Page 108


Page 108
Colorado River problem
Is Part Of,8
Full text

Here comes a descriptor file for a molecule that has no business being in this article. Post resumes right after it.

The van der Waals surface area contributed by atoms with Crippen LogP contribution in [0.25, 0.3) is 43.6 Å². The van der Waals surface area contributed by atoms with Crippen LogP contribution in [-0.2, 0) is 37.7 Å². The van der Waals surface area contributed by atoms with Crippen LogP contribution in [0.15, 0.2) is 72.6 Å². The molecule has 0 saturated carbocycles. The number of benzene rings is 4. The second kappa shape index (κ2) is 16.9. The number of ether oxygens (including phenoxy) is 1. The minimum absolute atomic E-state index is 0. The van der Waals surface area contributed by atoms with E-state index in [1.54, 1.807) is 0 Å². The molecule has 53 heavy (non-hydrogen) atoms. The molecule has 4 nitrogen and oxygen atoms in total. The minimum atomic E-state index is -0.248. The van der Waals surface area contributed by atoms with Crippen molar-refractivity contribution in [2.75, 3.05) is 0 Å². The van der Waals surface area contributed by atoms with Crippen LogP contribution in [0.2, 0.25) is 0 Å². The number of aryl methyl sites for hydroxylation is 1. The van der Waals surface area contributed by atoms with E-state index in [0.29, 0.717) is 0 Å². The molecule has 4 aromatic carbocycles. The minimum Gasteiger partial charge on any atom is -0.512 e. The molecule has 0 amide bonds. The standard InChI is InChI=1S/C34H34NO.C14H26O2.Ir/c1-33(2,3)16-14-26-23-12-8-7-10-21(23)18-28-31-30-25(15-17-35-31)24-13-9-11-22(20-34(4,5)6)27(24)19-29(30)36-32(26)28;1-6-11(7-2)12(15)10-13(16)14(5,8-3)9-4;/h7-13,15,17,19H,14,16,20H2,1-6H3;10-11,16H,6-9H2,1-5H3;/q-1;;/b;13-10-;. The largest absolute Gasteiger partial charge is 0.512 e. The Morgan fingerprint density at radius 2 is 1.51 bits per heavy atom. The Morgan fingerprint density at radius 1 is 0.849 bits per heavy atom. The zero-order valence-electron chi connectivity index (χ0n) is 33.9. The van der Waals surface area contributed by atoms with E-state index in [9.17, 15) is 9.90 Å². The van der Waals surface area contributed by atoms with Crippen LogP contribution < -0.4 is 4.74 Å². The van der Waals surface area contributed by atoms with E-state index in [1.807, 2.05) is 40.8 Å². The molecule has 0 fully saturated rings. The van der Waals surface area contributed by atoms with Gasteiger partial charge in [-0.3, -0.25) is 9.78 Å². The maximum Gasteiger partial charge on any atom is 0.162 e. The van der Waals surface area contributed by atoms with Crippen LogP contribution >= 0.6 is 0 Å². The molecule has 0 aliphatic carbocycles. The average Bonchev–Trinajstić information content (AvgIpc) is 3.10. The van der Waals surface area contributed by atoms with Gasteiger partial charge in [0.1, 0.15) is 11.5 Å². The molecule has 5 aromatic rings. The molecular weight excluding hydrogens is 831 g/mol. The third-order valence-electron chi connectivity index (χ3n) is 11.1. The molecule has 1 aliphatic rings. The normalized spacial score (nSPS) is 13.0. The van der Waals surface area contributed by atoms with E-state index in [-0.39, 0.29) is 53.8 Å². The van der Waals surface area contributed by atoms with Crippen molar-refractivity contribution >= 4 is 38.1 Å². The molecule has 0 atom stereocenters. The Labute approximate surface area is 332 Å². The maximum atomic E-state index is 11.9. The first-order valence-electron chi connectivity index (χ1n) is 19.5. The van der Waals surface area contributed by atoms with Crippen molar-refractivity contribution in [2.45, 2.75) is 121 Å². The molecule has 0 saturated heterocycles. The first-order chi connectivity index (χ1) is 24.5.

L. C. HILL ON THE COLORADO RIVER PROBLEM 413 author has given some weight to this in his plan for the development of power, he has not provided sufficiently for irrigation, which should be given prior consideration. Irrigation.—Water storage for irrigation should be as close as possible to the lands to be served. If this were the only consideration, the selection of Boulder Reservoir—to be created by a dam in Black Canyon—would be without material opposition as this reservoir is only 300 miles above the Laguna Diversion Weir, as compared with nearly 700 miles for the Glen Canyon site. Storage reservoirs above the Canyon Section should be built as the need arises, and should be operated to best satisfy the power demand. These reservoirs, when the ultimate development has been effected, will practically equalize the seasonal variations in the flow of the Colorado and will reduce the annual variations. Elimination of annual variations is of primary importance in the conservation of water for irrigation; consequently, there must be provided below the Canyon Section as much irrigation storage as is economical. There is no clause in the Colorado River Compact which provides for the release in a year of low flow of water for the irrigation of lands below the Canyon Section, although it does provide that during 10 consecutive years a total of 75,000,000 acre-ft. must be allowed to reach Lees Ferry. Consequently, a large amount of hold-over storage must be available to assure the lands in the Lower Basin of a continuous supply of water for irrigation. The speaker is of the opinion that a reservoir of sufficient capacity for these purposes can be created most economically at Boulder Canyon. For many years it will be possible to release water from Boulder Reservoir in such quantities and at such times as will satisfy both the power and irrigation demands. Ultimately, the release of water from Boulder Reservoir will approach the variable irrigation requirement of the Lower Basin, except as modified by the regulatory effect of a reservoir farther down stream. The power output of other plants along the Colorado would be so modified as to satisfy that part of the power demand not taken care of by the output at Boulder. Secondary re-regulation of the normal release from Boulder Reservoir should be provided as close as possible to the lands to be served with water for irrigation. As a comparatively small capacity will be required, the best location, as far as is known at present, would be just below the mouth of Bill Williams River. A dam at this point would also divert water into canals to irrigate large bodies of land between Parker and Yuma, Ariz., and in the Palo Verde Valley. This reservoir would also serve as a settling basin and point of diversion for an additional domestic supply for the cities and towns of Southern California the local water resources of which have been exploited to the safe limit. The value of this reservoir for flood control will be discussed later. The author has considered that re-regulation can best be effected with a dam at Topock, creating the Mohave Reservoir. The only objection to this

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